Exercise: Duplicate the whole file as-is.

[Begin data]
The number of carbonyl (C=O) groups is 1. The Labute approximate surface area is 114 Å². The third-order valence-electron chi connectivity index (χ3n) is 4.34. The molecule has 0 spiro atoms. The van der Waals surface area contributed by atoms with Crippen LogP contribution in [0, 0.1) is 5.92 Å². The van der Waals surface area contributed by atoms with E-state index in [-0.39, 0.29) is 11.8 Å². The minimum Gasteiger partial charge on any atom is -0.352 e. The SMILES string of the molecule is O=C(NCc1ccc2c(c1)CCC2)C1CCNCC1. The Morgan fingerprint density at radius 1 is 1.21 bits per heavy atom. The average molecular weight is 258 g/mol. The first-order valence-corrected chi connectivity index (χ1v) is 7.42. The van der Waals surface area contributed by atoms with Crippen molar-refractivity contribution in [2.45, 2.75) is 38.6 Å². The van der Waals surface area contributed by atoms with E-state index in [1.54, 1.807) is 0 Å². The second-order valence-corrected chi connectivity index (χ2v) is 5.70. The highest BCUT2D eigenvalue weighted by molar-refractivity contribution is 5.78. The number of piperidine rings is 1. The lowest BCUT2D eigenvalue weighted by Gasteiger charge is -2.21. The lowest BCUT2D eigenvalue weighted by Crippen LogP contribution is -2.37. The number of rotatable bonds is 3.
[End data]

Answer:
The number of carbonyl (C=O) groups is 1. The Labute approximate surface area is 114 Å². The third-order valence-electron chi connectivity index (χ3n) is 4.34. The molecule has 0 spiro atoms. The van der Waals surface area contributed by atoms with Crippen LogP contribution in [0, 0.1) is 5.92 Å². The van der Waals surface area contributed by atoms with E-state index in [-0.39, 0.29) is 11.8 Å². The minimum Gasteiger partial charge on any atom is -0.352 e. The SMILES string of the molecule is O=C(NCc1ccc2c(c1)CCC2)C1CCNCC1. The Morgan fingerprint density at radius 1 is 1.21 bits per heavy atom. The average molecular weight is 258 g/mol. The first-order valence-corrected chi connectivity index (χ1v) is 7.42. The van der Waals surface area contributed by atoms with Crippen molar-refractivity contribution in [2.45, 2.75) is 38.6 Å². The van der Waals surface area contributed by atoms with E-state index in [1.54, 1.807) is 0 Å². The second-order valence-corrected chi connectivity index (χ2v) is 5.70. The highest BCUT2D eigenvalue weighted by molar-refractivity contribution is 5.78. The number of piperidine rings is 1. The lowest BCUT2D eigenvalue weighted by Gasteiger charge is -2.21. The lowest BCUT2D eigenvalue weighted by Crippen LogP contribution is -2.37. The number of rotatable bonds is 3.